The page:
48. 48.

    Hercus, M. J., Loeschcke, V. & Rattan, S. I. Lifespan extension of Drosophila melanogaster through hormesis by repeated mild heat stress. Biogerontology 4, 149–156 (2003).

  49. 49.

    Blanckenhorn, W. U. Behavioral causes and consequences of sexual size dimorphism. Ethology 111, 977–1016 (2005).

  50. 50.

    Argentine, J. A., Lee, S. H., Sos, M. A., Barry, S. R. & Clark, J. M. Permethrin resistance in a near isogenic strain of Colorado potato beetle. Pestic. Biochem. Physiol. 53, 97–115 (1995).

  51. 51.

    Brevik, K., Lindström, L., McKay, S. D. & Chen, Y. H. Transgenerational effects of insecticides—implications for rapid pest evolution in agroecosystems. Curr. Opin Insect Sci. 26, 34–40 (2018).

  52. 52.

    Kishimoto, S., Uno, M., Okabe, E., Nono, M. & Nishida, E. Environmental stresses induce transgenerationally inheritable survival advantages via germline-to-soma communication in Caenorhabditis elegans. Nat. Commun. 8, 14031 (2017).

  53. 53.

    Ffrench-Constant, R. H. The molecular genetics of insecticide resistance. Genetics 194, 807–815 (2013).

  54. 54.

    Uller, T., Nakagawa, S. & English, S. Weak evidence for anticipatory parental effects in plants and animals. J. Evol. Biol. 26, 2161–2170 (2013).

  55. 55.

    Newman, H., Gordon, E. A., Heggen, D. W. & Keller, M. D. Rapid extraction of triglycerides from human adipose tissue with petroleum ether. Clin. Chem. 18, 290–292 (1972).

  56. 56.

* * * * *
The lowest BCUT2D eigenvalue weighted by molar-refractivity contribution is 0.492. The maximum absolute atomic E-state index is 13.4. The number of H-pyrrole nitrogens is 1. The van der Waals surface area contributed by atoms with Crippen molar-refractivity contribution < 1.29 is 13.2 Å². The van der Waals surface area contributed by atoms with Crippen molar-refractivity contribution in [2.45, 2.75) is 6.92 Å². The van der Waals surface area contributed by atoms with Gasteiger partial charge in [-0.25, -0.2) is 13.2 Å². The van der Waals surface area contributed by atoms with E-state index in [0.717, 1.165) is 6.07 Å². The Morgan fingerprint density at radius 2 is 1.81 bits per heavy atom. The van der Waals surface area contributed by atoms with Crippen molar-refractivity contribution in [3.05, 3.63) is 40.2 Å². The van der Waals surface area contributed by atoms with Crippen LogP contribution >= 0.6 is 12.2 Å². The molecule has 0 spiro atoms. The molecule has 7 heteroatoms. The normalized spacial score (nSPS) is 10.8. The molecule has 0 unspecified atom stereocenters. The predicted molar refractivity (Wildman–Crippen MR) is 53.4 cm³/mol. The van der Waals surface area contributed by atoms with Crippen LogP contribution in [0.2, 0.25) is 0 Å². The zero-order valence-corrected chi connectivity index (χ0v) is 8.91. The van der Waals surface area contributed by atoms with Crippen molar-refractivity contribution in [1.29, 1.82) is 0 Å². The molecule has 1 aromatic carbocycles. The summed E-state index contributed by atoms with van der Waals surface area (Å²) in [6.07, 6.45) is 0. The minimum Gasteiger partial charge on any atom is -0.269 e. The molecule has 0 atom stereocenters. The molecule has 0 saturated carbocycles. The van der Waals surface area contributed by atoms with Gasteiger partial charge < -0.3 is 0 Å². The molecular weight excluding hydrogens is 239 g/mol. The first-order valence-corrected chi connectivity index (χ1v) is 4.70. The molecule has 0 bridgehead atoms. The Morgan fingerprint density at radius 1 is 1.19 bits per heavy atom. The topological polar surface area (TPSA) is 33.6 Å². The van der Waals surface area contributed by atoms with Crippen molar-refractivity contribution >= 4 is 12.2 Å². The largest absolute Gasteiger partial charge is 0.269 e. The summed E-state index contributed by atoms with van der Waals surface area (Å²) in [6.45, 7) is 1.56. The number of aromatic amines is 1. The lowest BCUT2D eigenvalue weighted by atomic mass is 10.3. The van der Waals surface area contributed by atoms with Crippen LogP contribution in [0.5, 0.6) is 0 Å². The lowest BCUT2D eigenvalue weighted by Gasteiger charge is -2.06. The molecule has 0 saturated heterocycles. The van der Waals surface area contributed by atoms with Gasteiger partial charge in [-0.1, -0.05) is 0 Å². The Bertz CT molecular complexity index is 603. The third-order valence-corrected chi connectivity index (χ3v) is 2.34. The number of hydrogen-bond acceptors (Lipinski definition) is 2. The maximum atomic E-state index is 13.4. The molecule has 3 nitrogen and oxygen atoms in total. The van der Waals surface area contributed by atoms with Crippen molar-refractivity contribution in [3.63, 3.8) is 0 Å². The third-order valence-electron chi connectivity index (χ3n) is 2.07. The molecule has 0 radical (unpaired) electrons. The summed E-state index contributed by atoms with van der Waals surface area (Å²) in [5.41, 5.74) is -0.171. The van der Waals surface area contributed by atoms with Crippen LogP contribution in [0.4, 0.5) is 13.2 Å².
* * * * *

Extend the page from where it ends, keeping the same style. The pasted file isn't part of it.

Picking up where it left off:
Dingha, B. N., Moar, W. J. & Appel, A. G. Effects of Bacillus thuringiensis Cry1C toxin on the metabolic rate of Cry1C resistant and susceptible Spodoptera exigua (Lepidoptera: Noctuidae). Physiol. Entomol. 29, 409–418 (2004).

  57. 57.

    Lehmann, P., Lyytinen, A., Sinisalo, T. & Lindström, L. Population dependent effects of photoperiod on diapause related physiological traits in an invasive beetle (Leptinotarsa decemlineata). J. Insect Physiol. 58, 1146–1158 (2012).

  58. 58.

    Piiroinen, S. Range expansion to novel environments: evolutionary physiology and genetics in Leptinotarsa decemlineata. Jyväskylä studies in biological and environmental science 209 (2010).

  59. 59.

    Lehmann, P., Lyytinen, A., Piiroinen, S. & Lindström, L. Latitudinal differences in diapause related photoperiodic responses of European Colorado potato beetles (Leptinotarsa decemlineata). Evol. Ecol. 29, 269–282 (2015).

  60. 60.

    Arrese, E. L. & Soulages, J. L. Insect fat body: energy, metabolism, and regulation. Annu. Rev. Entomol. 55, 207–225 (2010).

  61. 61.

    Folch, J., Lees, M. & Sloane Stanley, G. H. A simple method for the isolation and purification of total lipides from animal tissures. J Biol Chem, 497–509 (1957).

  62. 62.

    Gelman, A., Carlin, J. B., Stern, H. S. & Rubin, D. B. In Bayesian data analysis. Chapman & Hall/CRC Boca Raton, FL, USA (2014).

  63. 63.

    Team, R. C. No title. R: a language and environment for statistical computing. Vienna, Austria (2015).

  64. 64.

    Plummer, M. rjags: Bayesian graphical models using MCMC. R package version 3 (2013).

  65. 65.

    Plummer, M., Stukalov, A., Denwood, M. & Plummer, M. M. Package ‘rjags’. Vienna, Austria (2016).

  66. 66.

    Karvanen, J. Study design in causal models. Scandinavian Journal of Statistics 42, 361–377 (2015).

Download references


Authors would like to thank Kati Kivisaari and Joel Rahkonen for their assistance with rearing the beetles. This study was funded by the Academy of Finland (250248) and Centre of Excellence in Biological Interactions Research (210000284414). Since Colorado potato beetle in a quarantine species in Finland the experiment was performed under the licence (8787/0614/2011).